“For three female rowers of that era to have gone on to pursue coaching shows the importance of growing good people.”
Tonks also had a huge influence on Bourke’s career - and continues to do so.
“What I learned from him was incredible. The first year I was terrible, but he took a chance on me, he saw something in me,” she says.
“Everyone was released for the Christmas holidays but I wanted to stay at Lake Karapiro and row, because I wanted to improve. On Christmas Eve, he was there on the water at 6am – and he didn’t need to be.
“He believes it’s not about you as a coach trying to get accolades; it's about helping the athlete to achieve anything. That resonated with me. I wanted to be able to give that back to other athletes.”
Bourke also hopes to finesse the skills of observation she picked up from Tonks. "He’s a man of very few words, but his observation skills are impeccable. He could tell from the way you carried your boat down to the water what you needed in that coaching session," she says.
“You can’t just rely on science, you need intuition and feel. It’s getting harder to develop those ‘human’ skills with so much technology and physiology in sport.
“But Te Hāpaitanga is helping to make [coaching] a lot more intuitive. And it gives you the courage to stand up and do something that’s different, because you believe in it.”
Kiwi rally driver Emma Gilmour has found a way home after scoring the drive of a lifetime. But she's filling in time by making herself at home with the legendary McLaren team.
Emma Gilmour will completely miss Christmas this year – flying across time zones in her much-anticipated journey from England back home to New Zealand.
But the history-making rally driver is not too concerned. Instead, she’s thrilled to finally be coming home to Dunedin after five months in the UK, having battled the MIQ lottery and missed out on several chances before Sport New Zealand gifted her a spot.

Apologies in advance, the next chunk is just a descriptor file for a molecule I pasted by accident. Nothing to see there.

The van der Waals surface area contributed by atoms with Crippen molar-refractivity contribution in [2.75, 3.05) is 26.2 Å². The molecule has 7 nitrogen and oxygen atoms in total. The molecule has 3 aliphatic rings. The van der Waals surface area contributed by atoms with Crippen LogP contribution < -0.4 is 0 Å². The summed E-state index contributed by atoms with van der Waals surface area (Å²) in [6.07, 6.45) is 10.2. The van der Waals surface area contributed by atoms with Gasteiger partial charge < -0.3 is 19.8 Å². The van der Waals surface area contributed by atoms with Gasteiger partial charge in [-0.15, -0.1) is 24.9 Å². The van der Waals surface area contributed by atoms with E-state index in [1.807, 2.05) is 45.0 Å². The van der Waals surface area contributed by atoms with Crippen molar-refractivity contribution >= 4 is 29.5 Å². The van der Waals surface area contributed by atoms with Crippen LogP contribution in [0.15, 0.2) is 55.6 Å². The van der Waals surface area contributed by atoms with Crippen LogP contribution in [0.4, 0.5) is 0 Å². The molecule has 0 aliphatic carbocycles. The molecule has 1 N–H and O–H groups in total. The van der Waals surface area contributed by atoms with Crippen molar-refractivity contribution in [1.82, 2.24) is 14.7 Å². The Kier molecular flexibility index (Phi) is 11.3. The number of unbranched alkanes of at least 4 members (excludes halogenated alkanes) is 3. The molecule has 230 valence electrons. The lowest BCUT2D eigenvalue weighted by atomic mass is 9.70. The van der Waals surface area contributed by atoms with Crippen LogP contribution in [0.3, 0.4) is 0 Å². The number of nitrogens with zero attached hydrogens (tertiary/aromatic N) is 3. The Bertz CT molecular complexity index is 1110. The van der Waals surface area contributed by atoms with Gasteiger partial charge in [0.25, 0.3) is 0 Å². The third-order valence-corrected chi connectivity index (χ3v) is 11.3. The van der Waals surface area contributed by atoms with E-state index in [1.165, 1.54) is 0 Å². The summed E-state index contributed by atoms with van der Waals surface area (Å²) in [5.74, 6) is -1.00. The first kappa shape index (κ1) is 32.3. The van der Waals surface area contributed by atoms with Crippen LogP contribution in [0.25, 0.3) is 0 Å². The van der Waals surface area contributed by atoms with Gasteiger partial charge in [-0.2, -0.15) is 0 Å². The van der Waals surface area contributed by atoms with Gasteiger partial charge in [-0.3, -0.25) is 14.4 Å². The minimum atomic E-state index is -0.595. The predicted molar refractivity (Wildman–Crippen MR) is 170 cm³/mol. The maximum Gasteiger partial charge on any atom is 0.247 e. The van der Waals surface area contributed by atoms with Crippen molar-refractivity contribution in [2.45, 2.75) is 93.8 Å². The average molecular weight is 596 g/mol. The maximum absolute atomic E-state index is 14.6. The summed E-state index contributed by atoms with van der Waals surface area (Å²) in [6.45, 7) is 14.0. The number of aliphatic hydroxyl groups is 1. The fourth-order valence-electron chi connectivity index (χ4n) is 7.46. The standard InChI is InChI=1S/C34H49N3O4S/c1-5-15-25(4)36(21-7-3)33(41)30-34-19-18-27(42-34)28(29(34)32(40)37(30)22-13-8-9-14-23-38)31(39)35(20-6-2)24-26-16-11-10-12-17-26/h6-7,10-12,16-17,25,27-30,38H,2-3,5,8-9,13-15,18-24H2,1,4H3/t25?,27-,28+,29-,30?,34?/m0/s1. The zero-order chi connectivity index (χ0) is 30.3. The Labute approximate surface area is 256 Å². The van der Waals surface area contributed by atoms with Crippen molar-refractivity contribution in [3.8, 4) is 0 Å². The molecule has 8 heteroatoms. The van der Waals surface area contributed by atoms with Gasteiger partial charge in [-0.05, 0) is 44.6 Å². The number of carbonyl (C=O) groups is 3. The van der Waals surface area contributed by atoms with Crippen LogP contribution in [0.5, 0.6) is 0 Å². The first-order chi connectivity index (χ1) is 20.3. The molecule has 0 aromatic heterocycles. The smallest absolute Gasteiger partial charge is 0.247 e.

And, anyway, her Christmas present came early this year, in the form of a souped-up electric SUV with the name McLaren written on it. She just has to wait till next year to race it.
The 41-year-old Gilmour has lost count of how many Covid tests she’s had to take this year. She left New Zealand shores in July to fill her role as a reserve driver for Veloce Racing in the inaugural Extreme E championship series.
Extreme E is an off-road racing series where all teams have one male and one female driver who share equal driving duties. Along with promoting gender equality, the series also focuses on raising awareness for climate change; the vehicles they drive are the electric off-road SUV. Spark Odyssey 21.
Gilmour made her race debut in Greenland in August, round three of the series, with co-driver Stéphane Sarrazin.
And then in November, she was named the first female driver to sign up with the McLaren team – and will race for them in the 2022 Extreme E series, on courses in remote corners of the world with American rallycross and stunt driver Tanner Foust.
Gilmour is used to making history, becoming the first woman to win an event in the NZ Rally Championship, dominating the Rally of Canterbury.
The British-based McLaren team, of course, was founded by Kiwi motorsport legend, the late Bruce McLaren.
Originally holding a place in MIQ for September, Gilmour decided to give up her spot when she had the chance to race with Veloce again, this time in Italy for the fourth round.
Gilmour can see the bright side of the decision now, especially with New Zealand in various stages of lockdown. It also gave her the chance to be at the COP26 climate change summit in Glasgow when her signing was announced.
And to spend valuable time working with McLaren and test driving her new race car.
She’s also made time for sightseeing. A quick look at Gilmour’s Instagram shows all the places she’s visited in the UK since first making the trip over in July.
“I’m lucky, I’ve got a good friend Claire who I met through rallying and she lives up in the Borders area in Scotland. I’ve basically gone up and stayed with her and her husband since September and obviously travelled back and forth to London when required,” says Gilmour.
Gilmour is grateful for the valuable time she’s spending at the McLaren Technology Centre in Woking.